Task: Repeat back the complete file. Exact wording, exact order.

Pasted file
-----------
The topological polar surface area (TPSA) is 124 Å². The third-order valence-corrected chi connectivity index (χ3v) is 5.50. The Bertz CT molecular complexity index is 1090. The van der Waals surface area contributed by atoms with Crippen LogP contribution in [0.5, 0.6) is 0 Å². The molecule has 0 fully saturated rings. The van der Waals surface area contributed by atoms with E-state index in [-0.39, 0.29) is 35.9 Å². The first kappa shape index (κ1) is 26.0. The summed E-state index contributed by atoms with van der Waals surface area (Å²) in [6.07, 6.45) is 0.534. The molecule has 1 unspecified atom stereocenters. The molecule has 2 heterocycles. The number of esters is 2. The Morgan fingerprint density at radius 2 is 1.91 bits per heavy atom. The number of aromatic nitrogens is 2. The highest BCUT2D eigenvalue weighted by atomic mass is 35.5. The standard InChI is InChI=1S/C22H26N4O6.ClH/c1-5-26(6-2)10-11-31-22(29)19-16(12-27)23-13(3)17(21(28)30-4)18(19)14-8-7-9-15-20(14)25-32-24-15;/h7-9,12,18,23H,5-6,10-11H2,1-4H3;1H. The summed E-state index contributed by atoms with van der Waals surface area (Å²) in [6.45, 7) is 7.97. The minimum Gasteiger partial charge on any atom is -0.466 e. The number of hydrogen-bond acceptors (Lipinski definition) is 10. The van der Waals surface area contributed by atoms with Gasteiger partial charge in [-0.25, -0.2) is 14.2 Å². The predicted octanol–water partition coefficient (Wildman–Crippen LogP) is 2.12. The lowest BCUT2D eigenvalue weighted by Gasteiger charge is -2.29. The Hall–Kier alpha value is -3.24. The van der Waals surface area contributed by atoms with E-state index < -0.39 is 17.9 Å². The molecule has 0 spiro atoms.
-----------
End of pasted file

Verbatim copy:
The topological polar surface area (TPSA) is 124 Å². The third-order valence-corrected chi connectivity index (χ3v) is 5.50. The Bertz CT molecular complexity index is 1090. The van der Waals surface area contributed by atoms with Crippen LogP contribution in [0.5, 0.6) is 0 Å². The molecule has 0 fully saturated rings. The van der Waals surface area contributed by atoms with E-state index in [-0.39, 0.29) is 35.9 Å². The first kappa shape index (κ1) is 26.0. The summed E-state index contributed by atoms with van der Waals surface area (Å²) in [6.07, 6.45) is 0.534. The molecule has 1 unspecified atom stereocenters. The molecule has 2 heterocycles. The number of esters is 2. The Morgan fingerprint density at radius 2 is 1.91 bits per heavy atom. The number of aromatic nitrogens is 2. The highest BCUT2D eigenvalue weighted by atomic mass is 35.5. The standard InChI is InChI=1S/C22H26N4O6.ClH/c1-5-26(6-2)10-11-31-22(29)19-16(12-27)23-13(3)17(21(28)30-4)18(19)14-8-7-9-15-20(14)25-32-24-15;/h7-9,12,18,23H,5-6,10-11H2,1-4H3;1H. The summed E-state index contributed by atoms with van der Waals surface area (Å²) in [6.45, 7) is 7.97. The minimum Gasteiger partial charge on any atom is -0.466 e. The number of hydrogen-bond acceptors (Lipinski definition) is 10. The van der Waals surface area contributed by atoms with Gasteiger partial charge in [-0.25, -0.2) is 14.2 Å². The predicted octanol–water partition coefficient (Wildman–Crippen LogP) is 2.12. The lowest BCUT2D eigenvalue weighted by Gasteiger charge is -2.29. The Hall–Kier alpha value is -3.24. The van der Waals surface area contributed by atoms with E-state index < -0.39 is 17.9 Å². The molecule has 0 spiro atoms.